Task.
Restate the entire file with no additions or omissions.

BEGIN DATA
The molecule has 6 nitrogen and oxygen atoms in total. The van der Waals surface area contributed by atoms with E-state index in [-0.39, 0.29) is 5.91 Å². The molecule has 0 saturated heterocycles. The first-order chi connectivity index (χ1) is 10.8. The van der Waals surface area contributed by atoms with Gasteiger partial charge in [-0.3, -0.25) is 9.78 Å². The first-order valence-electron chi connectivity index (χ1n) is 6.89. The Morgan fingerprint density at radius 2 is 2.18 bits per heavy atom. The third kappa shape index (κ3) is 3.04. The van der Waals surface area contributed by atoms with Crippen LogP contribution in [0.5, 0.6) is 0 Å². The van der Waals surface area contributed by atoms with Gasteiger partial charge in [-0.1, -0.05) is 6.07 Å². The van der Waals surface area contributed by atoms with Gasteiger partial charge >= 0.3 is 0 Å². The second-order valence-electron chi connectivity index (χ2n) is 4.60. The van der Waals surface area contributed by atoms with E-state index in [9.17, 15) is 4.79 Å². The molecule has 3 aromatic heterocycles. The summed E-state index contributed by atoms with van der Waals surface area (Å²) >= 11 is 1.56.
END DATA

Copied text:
The molecule has 6 nitrogen and oxygen atoms in total. The van der Waals surface area contributed by atoms with E-state index in [-0.39, 0.29) is 5.91 Å². The molecule has 0 saturated heterocycles. The first-order chi connectivity index (χ1) is 10.8. The van der Waals surface area contributed by atoms with Gasteiger partial charge in [-0.3, -0.25) is 9.78 Å². The first-order valence-electron chi connectivity index (χ1n) is 6.89. The Morgan fingerprint density at radius 2 is 2.18 bits per heavy atom. The third kappa shape index (κ3) is 3.04. The van der Waals surface area contributed by atoms with Crippen LogP contribution in [0.5, 0.6) is 0 Å². The van der Waals surface area contributed by atoms with Gasteiger partial charge in [-0.1, -0.05) is 6.07 Å². The van der Waals surface area contributed by atoms with Gasteiger partial charge >= 0.3 is 0 Å². The second-order valence-electron chi connectivity index (χ2n) is 4.60. The van der Waals surface area contributed by atoms with E-state index in [9.17, 15) is 4.79 Å². The molecule has 3 aromatic heterocycles. The summed E-state index contributed by atoms with van der Waals surface area (Å²) >= 11 is 1.56.